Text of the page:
15 June 2014

MIT perfects cheap, accurate through-wall movement and heartbeat detection with WiFi

MIT WiZ antenna setup
MIT’s rather fabulous Computer Science and Artificial Intelligence Laboratory (CSAIL), after using humble WiFi waves to sense movement behind a wall, has now improved its technology to the point that it can remotely from behind a wall in another room can detect heart rate and respiration. MIT has successfully used this technology to non-invasively check a sleeping baby’s breathing and pulse, and even to track the breathing of two adults simultaneously. Yes, there are videos of both feats embedded below.

This time last year it was Wi-Vi and now, with some further refinements, MIT is now calling it WiZ (which might be a play on “Wi-See,” but it isn’t clear). While Wi-Vi and other similar technologies could detect movement in general, WiZ can use radio waves to accurately (within a few centimeters) locate up to four people in a room. WiZ can also locate static people by detecting the motions caused by breathing and yes, from these minute movements, they can work out your heart rate with 99% accuracy.

“It has traditionally been very difficult to capture such minute motions that occur at the rate of mere millimeters per second,” says MIT’s Dina Katabi who co-authored the recent research paper. “Being able to do so with a low-cost, accessible technology opens up the possibilities for people to be able to track their vital signs on their own.”

MIT's WiZ, showing how it focuses on four different people, even if they're behind one another
MIT’s WiZ, showing how it focuses on four different people, even if they’re behind one another

To create WiZ, MIT uses a custom-made (but fairly inexpensive) setup consisting of a bunch of antennas that output specially constructed frequency-modulated carrier waves (FMCW). I won’t go into the exact maths of it, but these FMCWs allow the software to work out accurate time-of-flight for reflected radio waves much in the same way that Kinect 2.0 uses reflected infrared light to gather 3D time-of-flight data (infrared light and radio waves are ultimately both just different frequencies of electromagnetic radiation, so it makes sense that a similar approach can be used). Technologically speaking, the most impressive feat here is using the same radio waves to detect multiple people who may be in front of each other. There’s a lot of impressive maths going on behind the scenes.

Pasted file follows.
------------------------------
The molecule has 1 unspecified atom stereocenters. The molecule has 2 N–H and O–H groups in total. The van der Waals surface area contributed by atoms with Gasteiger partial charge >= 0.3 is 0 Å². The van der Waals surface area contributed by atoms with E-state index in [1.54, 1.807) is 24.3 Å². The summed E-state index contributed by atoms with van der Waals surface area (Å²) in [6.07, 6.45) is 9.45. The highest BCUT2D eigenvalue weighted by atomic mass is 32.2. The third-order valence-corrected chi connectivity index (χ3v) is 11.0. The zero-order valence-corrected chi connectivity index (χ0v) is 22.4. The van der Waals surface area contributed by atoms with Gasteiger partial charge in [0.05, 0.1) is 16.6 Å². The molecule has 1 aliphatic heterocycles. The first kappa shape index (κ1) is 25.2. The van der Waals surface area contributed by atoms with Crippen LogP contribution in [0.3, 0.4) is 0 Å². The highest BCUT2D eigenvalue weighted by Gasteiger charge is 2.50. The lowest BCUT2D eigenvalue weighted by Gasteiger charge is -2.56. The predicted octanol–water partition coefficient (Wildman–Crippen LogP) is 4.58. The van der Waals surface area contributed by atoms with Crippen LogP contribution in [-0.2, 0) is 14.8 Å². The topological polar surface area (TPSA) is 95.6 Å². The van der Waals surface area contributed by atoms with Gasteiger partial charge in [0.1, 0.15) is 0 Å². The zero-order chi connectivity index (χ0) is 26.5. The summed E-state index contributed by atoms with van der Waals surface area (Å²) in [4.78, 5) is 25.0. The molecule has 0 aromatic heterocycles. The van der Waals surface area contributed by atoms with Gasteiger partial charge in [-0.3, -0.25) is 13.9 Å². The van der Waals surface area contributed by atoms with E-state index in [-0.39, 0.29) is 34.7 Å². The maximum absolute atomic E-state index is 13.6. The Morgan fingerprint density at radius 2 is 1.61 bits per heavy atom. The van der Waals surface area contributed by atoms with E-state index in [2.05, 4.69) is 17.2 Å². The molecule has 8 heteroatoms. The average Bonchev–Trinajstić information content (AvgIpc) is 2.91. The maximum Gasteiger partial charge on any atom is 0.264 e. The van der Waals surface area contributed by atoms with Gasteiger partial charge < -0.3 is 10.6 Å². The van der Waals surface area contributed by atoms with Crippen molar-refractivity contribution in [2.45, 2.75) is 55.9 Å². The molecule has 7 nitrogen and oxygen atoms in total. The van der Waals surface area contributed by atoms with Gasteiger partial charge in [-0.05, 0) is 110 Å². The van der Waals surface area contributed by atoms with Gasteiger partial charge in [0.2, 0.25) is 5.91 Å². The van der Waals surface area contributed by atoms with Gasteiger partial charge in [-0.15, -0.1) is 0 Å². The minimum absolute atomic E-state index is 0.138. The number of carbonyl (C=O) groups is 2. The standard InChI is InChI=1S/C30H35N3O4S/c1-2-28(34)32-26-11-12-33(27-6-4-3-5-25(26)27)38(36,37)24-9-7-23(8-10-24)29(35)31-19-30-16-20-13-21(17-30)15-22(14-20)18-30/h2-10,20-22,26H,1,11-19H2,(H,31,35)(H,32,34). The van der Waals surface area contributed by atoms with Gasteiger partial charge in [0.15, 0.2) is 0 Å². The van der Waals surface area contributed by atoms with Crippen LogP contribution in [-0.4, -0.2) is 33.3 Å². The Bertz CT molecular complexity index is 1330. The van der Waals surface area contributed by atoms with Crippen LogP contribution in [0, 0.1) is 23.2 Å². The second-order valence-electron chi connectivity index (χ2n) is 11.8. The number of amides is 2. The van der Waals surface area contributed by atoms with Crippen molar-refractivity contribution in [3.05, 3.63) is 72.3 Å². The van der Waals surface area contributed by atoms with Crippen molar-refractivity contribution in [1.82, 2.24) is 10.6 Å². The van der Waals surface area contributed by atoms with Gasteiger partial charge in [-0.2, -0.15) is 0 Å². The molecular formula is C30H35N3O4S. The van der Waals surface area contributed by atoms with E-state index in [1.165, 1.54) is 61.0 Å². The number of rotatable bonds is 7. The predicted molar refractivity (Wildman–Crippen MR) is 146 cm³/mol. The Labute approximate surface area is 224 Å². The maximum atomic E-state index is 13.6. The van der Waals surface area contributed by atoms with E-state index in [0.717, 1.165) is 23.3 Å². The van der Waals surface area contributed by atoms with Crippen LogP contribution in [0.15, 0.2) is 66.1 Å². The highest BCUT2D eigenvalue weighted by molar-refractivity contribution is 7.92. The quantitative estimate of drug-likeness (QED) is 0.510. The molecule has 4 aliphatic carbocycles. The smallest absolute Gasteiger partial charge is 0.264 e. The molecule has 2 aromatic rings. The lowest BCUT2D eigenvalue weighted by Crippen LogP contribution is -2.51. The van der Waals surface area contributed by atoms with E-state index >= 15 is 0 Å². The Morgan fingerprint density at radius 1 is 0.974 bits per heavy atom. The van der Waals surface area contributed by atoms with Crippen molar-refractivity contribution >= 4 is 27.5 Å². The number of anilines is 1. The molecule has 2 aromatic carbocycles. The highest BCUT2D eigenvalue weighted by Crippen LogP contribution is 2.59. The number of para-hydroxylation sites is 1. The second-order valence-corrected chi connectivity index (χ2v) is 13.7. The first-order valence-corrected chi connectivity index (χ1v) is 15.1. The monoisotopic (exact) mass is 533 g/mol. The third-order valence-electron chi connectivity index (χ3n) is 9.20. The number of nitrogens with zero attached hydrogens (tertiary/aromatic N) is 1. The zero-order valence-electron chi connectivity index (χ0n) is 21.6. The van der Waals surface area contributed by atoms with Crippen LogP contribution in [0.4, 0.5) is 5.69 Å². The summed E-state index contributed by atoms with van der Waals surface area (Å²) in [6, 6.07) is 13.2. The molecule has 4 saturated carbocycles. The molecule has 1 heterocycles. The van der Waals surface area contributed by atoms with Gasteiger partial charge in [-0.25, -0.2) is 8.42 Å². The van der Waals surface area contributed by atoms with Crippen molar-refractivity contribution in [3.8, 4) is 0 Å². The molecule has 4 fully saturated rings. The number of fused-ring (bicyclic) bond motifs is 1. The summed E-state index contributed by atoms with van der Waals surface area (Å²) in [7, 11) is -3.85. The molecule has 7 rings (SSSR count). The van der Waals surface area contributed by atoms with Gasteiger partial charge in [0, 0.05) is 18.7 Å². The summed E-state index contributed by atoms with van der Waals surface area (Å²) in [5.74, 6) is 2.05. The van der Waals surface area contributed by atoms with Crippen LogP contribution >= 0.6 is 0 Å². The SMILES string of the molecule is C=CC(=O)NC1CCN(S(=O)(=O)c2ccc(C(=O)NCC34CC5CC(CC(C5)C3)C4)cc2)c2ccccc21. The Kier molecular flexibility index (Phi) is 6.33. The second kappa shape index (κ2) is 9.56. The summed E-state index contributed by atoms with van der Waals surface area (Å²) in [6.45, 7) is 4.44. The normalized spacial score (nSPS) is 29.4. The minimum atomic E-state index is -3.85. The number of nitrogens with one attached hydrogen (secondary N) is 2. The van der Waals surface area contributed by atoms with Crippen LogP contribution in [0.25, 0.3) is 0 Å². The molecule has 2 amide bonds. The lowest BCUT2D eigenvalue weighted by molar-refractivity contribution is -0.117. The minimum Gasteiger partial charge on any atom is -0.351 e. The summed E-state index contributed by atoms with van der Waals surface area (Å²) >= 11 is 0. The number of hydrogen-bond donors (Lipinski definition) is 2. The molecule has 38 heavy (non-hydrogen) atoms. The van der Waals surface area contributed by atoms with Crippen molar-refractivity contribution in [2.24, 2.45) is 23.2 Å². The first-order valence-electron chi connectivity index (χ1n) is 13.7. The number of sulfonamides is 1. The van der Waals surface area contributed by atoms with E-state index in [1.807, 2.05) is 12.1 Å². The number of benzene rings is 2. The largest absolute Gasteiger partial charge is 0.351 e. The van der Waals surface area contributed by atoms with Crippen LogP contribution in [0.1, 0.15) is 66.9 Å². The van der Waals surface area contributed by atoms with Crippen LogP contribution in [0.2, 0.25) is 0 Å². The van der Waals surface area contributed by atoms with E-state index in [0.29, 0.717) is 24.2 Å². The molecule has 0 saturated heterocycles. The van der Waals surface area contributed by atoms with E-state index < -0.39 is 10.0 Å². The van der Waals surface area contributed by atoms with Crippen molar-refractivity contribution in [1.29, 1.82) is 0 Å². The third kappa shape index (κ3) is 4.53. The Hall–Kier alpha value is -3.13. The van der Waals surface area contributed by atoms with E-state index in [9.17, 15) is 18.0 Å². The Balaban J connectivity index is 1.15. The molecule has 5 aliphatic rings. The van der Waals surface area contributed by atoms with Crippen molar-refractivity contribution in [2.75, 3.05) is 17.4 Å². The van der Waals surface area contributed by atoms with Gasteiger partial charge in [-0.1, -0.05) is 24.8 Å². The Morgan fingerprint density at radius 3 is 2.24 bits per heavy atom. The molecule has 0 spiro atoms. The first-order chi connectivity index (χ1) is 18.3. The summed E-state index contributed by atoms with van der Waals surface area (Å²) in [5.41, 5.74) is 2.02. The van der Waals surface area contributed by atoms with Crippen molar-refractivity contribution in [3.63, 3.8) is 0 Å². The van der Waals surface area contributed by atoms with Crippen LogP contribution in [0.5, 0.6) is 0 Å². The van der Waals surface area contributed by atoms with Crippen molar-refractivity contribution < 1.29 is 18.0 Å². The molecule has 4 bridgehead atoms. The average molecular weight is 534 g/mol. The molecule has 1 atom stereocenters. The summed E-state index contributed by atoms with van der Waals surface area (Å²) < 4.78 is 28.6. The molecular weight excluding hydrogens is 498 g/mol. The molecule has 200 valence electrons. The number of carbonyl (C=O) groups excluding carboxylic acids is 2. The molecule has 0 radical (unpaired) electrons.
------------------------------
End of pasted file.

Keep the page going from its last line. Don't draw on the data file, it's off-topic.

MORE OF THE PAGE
Fancy maths aside, it’s the possible applications for WiZ that gets me truly excited. As you can see in the videos, at the very least we could be looking at a gadget that cheaply and easily monitors your child’s vital signs while they sleep. There could also be applications in military and law enforcement.

Perhaps most significantly, though, with the world moving towards wearable computers and ubiquitous sensor networks, WiZ could play a role in tracking your movement and vital signs without having to wear a Fitbit or smartwatch. It’s quite easy to imagine a wide-scale radio-based sensor network that tracks the movements of everyone through a given area and then using some kind of beacon system (say, if your smartphone broadcast your identity) that sensor data could be correlated to each person. It would be equal parts great news for people wanting to keep track of their health and activity levels, and modern-day governments that just love to surveil their populace.

Courtesy Extremetech


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